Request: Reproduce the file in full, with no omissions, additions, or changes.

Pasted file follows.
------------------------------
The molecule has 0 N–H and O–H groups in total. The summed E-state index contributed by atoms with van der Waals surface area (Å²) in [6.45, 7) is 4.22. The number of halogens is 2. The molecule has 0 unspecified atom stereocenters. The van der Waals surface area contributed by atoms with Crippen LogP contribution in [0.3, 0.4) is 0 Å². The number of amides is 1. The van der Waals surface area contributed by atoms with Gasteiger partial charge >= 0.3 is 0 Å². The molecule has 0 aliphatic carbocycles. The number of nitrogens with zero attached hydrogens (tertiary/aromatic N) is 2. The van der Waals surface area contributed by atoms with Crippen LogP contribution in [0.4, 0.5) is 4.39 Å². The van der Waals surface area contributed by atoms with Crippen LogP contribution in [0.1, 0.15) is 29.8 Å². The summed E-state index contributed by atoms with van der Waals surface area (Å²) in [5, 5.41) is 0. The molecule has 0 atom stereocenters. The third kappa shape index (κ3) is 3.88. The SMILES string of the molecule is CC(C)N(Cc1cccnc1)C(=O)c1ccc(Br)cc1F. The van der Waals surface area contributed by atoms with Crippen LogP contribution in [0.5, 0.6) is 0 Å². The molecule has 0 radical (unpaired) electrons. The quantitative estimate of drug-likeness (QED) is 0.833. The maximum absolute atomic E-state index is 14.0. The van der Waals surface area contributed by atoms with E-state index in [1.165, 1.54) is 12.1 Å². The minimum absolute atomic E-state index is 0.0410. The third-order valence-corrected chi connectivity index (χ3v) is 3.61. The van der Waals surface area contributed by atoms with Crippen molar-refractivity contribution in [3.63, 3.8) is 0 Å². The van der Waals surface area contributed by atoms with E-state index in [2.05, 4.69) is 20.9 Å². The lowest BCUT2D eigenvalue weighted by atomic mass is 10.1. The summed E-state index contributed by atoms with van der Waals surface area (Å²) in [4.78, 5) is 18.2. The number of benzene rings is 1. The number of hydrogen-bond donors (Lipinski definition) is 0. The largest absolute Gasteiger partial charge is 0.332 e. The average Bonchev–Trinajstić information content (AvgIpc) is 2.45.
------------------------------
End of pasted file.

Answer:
The molecule has 0 N–H and O–H groups in total. The summed E-state index contributed by atoms with van der Waals surface area (Å²) in [6.45, 7) is 4.22. The number of halogens is 2. The molecule has 0 unspecified atom stereocenters. The van der Waals surface area contributed by atoms with Crippen LogP contribution in [0.3, 0.4) is 0 Å². The number of amides is 1. The van der Waals surface area contributed by atoms with Gasteiger partial charge >= 0.3 is 0 Å². The molecule has 0 aliphatic carbocycles. The number of nitrogens with zero attached hydrogens (tertiary/aromatic N) is 2. The van der Waals surface area contributed by atoms with Crippen LogP contribution in [0.4, 0.5) is 4.39 Å². The van der Waals surface area contributed by atoms with Crippen LogP contribution in [0.1, 0.15) is 29.8 Å². The summed E-state index contributed by atoms with van der Waals surface area (Å²) in [5, 5.41) is 0. The molecule has 0 atom stereocenters. The third kappa shape index (κ3) is 3.88. The SMILES string of the molecule is CC(C)N(Cc1cccnc1)C(=O)c1ccc(Br)cc1F. The van der Waals surface area contributed by atoms with Crippen LogP contribution in [0.5, 0.6) is 0 Å². The molecule has 0 radical (unpaired) electrons. The quantitative estimate of drug-likeness (QED) is 0.833. The maximum absolute atomic E-state index is 14.0. The van der Waals surface area contributed by atoms with E-state index in [1.165, 1.54) is 12.1 Å². The minimum absolute atomic E-state index is 0.0410. The third-order valence-corrected chi connectivity index (χ3v) is 3.61. The van der Waals surface area contributed by atoms with Crippen molar-refractivity contribution in [3.63, 3.8) is 0 Å². The van der Waals surface area contributed by atoms with E-state index in [2.05, 4.69) is 20.9 Å². The lowest BCUT2D eigenvalue weighted by atomic mass is 10.1. The summed E-state index contributed by atoms with van der Waals surface area (Å²) in [4.78, 5) is 18.2. The number of benzene rings is 1. The number of hydrogen-bond donors (Lipinski definition) is 0. The largest absolute Gasteiger partial charge is 0.332 e. The average Bonchev–Trinajstić information content (AvgIpc) is 2.45.